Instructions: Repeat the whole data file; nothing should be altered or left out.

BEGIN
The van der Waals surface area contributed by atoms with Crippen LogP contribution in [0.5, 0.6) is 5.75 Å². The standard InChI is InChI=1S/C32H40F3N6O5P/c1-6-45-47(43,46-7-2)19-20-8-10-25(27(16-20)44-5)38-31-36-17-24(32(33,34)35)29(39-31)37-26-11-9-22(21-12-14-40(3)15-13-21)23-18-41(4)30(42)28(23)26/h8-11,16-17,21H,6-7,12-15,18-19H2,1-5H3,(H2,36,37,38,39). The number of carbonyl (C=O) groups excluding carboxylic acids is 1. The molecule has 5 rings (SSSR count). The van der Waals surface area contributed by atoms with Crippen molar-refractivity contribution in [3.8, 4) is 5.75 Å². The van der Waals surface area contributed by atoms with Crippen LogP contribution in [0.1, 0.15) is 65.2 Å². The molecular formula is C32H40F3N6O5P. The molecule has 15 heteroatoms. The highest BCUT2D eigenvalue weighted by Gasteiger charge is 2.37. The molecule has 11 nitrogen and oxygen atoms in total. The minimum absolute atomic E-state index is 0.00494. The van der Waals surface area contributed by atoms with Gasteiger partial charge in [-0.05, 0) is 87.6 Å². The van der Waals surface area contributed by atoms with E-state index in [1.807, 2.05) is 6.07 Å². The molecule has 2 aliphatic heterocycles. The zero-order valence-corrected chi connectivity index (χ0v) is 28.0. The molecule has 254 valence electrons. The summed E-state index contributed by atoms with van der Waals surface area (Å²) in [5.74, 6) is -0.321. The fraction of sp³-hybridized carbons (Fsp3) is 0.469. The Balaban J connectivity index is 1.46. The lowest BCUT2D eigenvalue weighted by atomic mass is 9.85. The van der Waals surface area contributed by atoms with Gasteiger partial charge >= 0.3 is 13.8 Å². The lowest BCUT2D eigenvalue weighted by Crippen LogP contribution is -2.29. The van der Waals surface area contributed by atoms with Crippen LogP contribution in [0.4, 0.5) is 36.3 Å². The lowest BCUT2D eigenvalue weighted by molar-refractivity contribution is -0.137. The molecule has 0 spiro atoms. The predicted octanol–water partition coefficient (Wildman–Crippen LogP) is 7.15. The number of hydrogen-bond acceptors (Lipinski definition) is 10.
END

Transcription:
The van der Waals surface area contributed by atoms with Crippen LogP contribution in [0.5, 0.6) is 5.75 Å². The standard InChI is InChI=1S/C32H40F3N6O5P/c1-6-45-47(43,46-7-2)19-20-8-10-25(27(16-20)44-5)38-31-36-17-24(32(33,34)35)29(39-31)37-26-11-9-22(21-12-14-40(3)15-13-21)23-18-41(4)30(42)28(23)26/h8-11,16-17,21H,6-7,12-15,18-19H2,1-5H3,(H2,36,37,38,39). The number of carbonyl (C=O) groups excluding carboxylic acids is 1. The molecule has 5 rings (SSSR count). The van der Waals surface area contributed by atoms with Crippen molar-refractivity contribution in [3.8, 4) is 5.75 Å². The van der Waals surface area contributed by atoms with Crippen LogP contribution in [0.1, 0.15) is 65.2 Å². The molecular formula is C32H40F3N6O5P. The molecule has 15 heteroatoms. The highest BCUT2D eigenvalue weighted by Gasteiger charge is 2.37. The molecule has 11 nitrogen and oxygen atoms in total. The minimum absolute atomic E-state index is 0.00494. The van der Waals surface area contributed by atoms with Gasteiger partial charge in [-0.05, 0) is 87.6 Å². The van der Waals surface area contributed by atoms with E-state index in [1.807, 2.05) is 6.07 Å². The molecule has 2 aliphatic heterocycles. The zero-order valence-corrected chi connectivity index (χ0v) is 28.0. The molecule has 254 valence electrons. The summed E-state index contributed by atoms with van der Waals surface area (Å²) in [5.74, 6) is -0.321. The fraction of sp³-hybridized carbons (Fsp3) is 0.469. The Balaban J connectivity index is 1.46. The lowest BCUT2D eigenvalue weighted by atomic mass is 9.85. The van der Waals surface area contributed by atoms with Gasteiger partial charge >= 0.3 is 13.8 Å². The lowest BCUT2D eigenvalue weighted by Crippen LogP contribution is -2.29. The van der Waals surface area contributed by atoms with Crippen LogP contribution in [0.4, 0.5) is 36.3 Å². The lowest BCUT2D eigenvalue weighted by molar-refractivity contribution is -0.137. The molecule has 0 spiro atoms. The predicted octanol–water partition coefficient (Wildman–Crippen LogP) is 7.15. The number of hydrogen-bond acceptors (Lipinski definition) is 10.